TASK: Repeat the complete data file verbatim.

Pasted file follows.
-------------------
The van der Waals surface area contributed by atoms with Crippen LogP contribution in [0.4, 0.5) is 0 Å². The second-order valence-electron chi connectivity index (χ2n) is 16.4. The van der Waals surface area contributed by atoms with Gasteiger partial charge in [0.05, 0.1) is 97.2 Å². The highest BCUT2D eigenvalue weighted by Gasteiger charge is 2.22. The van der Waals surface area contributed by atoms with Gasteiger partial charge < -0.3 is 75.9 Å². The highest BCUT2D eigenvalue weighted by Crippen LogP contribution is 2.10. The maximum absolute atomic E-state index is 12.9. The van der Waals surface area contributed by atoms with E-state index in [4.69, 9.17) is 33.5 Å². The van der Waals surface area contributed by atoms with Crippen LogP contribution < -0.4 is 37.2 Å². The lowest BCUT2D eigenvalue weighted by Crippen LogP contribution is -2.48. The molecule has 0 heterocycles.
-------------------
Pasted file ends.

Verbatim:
The van der Waals surface area contributed by atoms with Crippen LogP contribution in [0.4, 0.5) is 0 Å². The second-order valence-electron chi connectivity index (χ2n) is 16.4. The van der Waals surface area contributed by atoms with Gasteiger partial charge in [0.05, 0.1) is 97.2 Å². The highest BCUT2D eigenvalue weighted by Gasteiger charge is 2.22. The van der Waals surface area contributed by atoms with Gasteiger partial charge < -0.3 is 75.9 Å². The highest BCUT2D eigenvalue weighted by Crippen LogP contribution is 2.10. The maximum absolute atomic E-state index is 12.9. The van der Waals surface area contributed by atoms with E-state index in [4.69, 9.17) is 33.5 Å². The van der Waals surface area contributed by atoms with Crippen LogP contribution < -0.4 is 37.2 Å². The lowest BCUT2D eigenvalue weighted by Crippen LogP contribution is -2.48. The molecule has 0 heterocycles.